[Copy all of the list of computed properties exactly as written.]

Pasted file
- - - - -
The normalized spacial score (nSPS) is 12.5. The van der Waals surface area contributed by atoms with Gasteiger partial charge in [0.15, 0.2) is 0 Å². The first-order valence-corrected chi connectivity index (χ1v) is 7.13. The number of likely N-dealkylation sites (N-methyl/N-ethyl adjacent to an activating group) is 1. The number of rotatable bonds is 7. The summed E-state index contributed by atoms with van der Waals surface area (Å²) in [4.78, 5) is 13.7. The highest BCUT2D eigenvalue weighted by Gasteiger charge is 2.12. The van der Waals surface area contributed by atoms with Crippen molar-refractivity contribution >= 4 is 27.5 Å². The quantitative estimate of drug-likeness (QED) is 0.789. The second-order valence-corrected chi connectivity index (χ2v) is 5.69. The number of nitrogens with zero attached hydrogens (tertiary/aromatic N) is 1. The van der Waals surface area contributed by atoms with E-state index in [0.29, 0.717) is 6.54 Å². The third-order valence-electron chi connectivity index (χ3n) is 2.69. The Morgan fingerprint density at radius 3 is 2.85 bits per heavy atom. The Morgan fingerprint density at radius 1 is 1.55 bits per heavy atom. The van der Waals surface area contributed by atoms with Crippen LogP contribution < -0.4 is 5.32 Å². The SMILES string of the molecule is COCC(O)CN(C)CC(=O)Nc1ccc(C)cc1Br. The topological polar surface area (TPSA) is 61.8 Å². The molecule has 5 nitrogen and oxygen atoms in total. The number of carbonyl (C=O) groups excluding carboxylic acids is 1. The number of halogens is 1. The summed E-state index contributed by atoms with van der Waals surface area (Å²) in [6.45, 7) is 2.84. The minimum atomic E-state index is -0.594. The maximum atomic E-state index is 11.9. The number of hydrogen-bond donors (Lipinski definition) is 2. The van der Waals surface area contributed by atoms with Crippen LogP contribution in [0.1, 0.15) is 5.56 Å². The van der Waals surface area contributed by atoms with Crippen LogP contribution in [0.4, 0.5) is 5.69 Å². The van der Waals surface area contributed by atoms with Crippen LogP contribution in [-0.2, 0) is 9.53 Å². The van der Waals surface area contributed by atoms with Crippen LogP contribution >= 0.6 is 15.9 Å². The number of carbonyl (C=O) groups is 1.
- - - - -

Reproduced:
The normalized spacial score (nSPS) is 12.5. The van der Waals surface area contributed by atoms with Gasteiger partial charge in [0.15, 0.2) is 0 Å². The first-order valence-corrected chi connectivity index (χ1v) is 7.13. The number of likely N-dealkylation sites (N-methyl/N-ethyl adjacent to an activating group) is 1. The number of rotatable bonds is 7. The summed E-state index contributed by atoms with van der Waals surface area (Å²) in [4.78, 5) is 13.7. The highest BCUT2D eigenvalue weighted by Gasteiger charge is 2.12. The van der Waals surface area contributed by atoms with Crippen molar-refractivity contribution >= 4 is 27.5 Å². The quantitative estimate of drug-likeness (QED) is 0.789. The second-order valence-corrected chi connectivity index (χ2v) is 5.69. The number of nitrogens with zero attached hydrogens (tertiary/aromatic N) is 1. The van der Waals surface area contributed by atoms with E-state index in [0.29, 0.717) is 6.54 Å². The third-order valence-electron chi connectivity index (χ3n) is 2.69. The Morgan fingerprint density at radius 3 is 2.85 bits per heavy atom. The Morgan fingerprint density at radius 1 is 1.55 bits per heavy atom. The van der Waals surface area contributed by atoms with Crippen LogP contribution < -0.4 is 5.32 Å². The SMILES string of the molecule is COCC(O)CN(C)CC(=O)Nc1ccc(C)cc1Br. The topological polar surface area (TPSA) is 61.8 Å². The molecule has 5 nitrogen and oxygen atoms in total. The number of carbonyl (C=O) groups excluding carboxylic acids is 1. The number of halogens is 1. The summed E-state index contributed by atoms with van der Waals surface area (Å²) in [6.45, 7) is 2.84. The minimum atomic E-state index is -0.594. The maximum atomic E-state index is 11.9. The number of hydrogen-bond donors (Lipinski definition) is 2. The van der Waals surface area contributed by atoms with Crippen LogP contribution in [0.1, 0.15) is 5.56 Å². The van der Waals surface area contributed by atoms with Crippen LogP contribution in [0.4, 0.5) is 5.69 Å². The van der Waals surface area contributed by atoms with Crippen LogP contribution in [-0.2, 0) is 9.53 Å². The van der Waals surface area contributed by atoms with Crippen LogP contribution >= 0.6 is 15.9 Å². The number of carbonyl (C=O) groups is 1.